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Program Officer, David Juliusson, a Fort York employee for fifteen years, leads a group of elementary school students through a tour of the historic site. Built in before the War of 1812 - the bicentennial is approaching - the old fort is a rare piece of history that continues to be surrounded by the growing city of Toronto. (Peter Power/The Globe and Mail)
Program Officer, David Juliusson, a Fort York employee for fifteen years, leads a group of elementary school students through a tour of the historic site. Built in before the War of 1812 - the bicentennial is approaching - the old fort is a rare piece of history that continues to be surrounded by the growing city of Toronto. (Peter Power/The Globe and Mail)

Globe editorial

The War of 1812: our anniversary, too Add to ...

When it comes to myth-building about the founding of a nation, it’s hard to compete with the United States. Major historic places in that country are not “historic sites,” as they are in Canada, they’re “historic shrines” – as in holy, or sacred. It gives you an idea of what Canada is up against when it comes time next year to mark the bicentennial of the War of 1812.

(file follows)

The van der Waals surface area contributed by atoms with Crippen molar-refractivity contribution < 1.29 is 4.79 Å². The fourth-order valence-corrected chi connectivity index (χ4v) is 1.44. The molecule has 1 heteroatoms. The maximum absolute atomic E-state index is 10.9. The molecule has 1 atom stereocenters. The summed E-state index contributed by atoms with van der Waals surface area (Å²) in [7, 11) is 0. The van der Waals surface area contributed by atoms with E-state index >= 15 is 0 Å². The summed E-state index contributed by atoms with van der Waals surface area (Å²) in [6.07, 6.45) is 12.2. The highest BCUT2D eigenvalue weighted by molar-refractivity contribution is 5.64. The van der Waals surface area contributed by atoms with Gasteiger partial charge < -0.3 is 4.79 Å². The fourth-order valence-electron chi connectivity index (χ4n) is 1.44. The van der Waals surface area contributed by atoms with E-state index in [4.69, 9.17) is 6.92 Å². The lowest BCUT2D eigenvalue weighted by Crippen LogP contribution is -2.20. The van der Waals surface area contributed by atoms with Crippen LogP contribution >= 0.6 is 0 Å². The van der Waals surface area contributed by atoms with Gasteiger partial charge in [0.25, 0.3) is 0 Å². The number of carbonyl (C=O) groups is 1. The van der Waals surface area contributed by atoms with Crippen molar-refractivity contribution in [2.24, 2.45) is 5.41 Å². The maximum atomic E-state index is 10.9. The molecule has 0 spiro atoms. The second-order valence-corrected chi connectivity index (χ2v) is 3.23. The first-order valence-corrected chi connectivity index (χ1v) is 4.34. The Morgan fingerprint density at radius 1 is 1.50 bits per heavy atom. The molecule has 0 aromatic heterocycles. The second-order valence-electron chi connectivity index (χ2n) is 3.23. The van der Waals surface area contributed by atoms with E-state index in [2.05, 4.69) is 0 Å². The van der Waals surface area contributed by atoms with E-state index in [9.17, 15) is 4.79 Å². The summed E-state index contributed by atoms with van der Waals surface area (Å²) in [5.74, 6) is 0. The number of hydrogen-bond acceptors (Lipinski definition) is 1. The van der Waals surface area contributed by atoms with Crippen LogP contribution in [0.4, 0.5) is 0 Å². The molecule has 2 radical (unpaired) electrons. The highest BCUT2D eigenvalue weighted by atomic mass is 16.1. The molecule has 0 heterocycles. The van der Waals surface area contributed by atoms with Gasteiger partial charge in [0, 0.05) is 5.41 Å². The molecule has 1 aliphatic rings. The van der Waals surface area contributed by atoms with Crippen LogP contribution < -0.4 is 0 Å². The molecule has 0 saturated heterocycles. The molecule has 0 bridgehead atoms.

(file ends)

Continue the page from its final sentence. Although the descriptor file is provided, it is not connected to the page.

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Much as that war between British North America and the U.S. may be “sacred” to the latter country, it is just as important to the history of Canada. While Americans have sunk, for example, $15-million (U.S.) into a massive new visitor centre at Fort McHenry National Monument and Historic Shrine, which came under attack during the war and was the “the birthplace” of The Star-Spangled Banner (who knew songs, even national anthems, had birthplaces?), Canada needs to be celebrating its own history.

The news that the Department of National Heritage will invest millions to remind Canadians of their own foundation heroes, such as Laura Secord, Tecumseh, and Sir Isaac Brock, and the victories by their side, such as the burning of the White House and United States Capitol, is welcome, and shows Canada is still not about to surrender any ground to the U.S.

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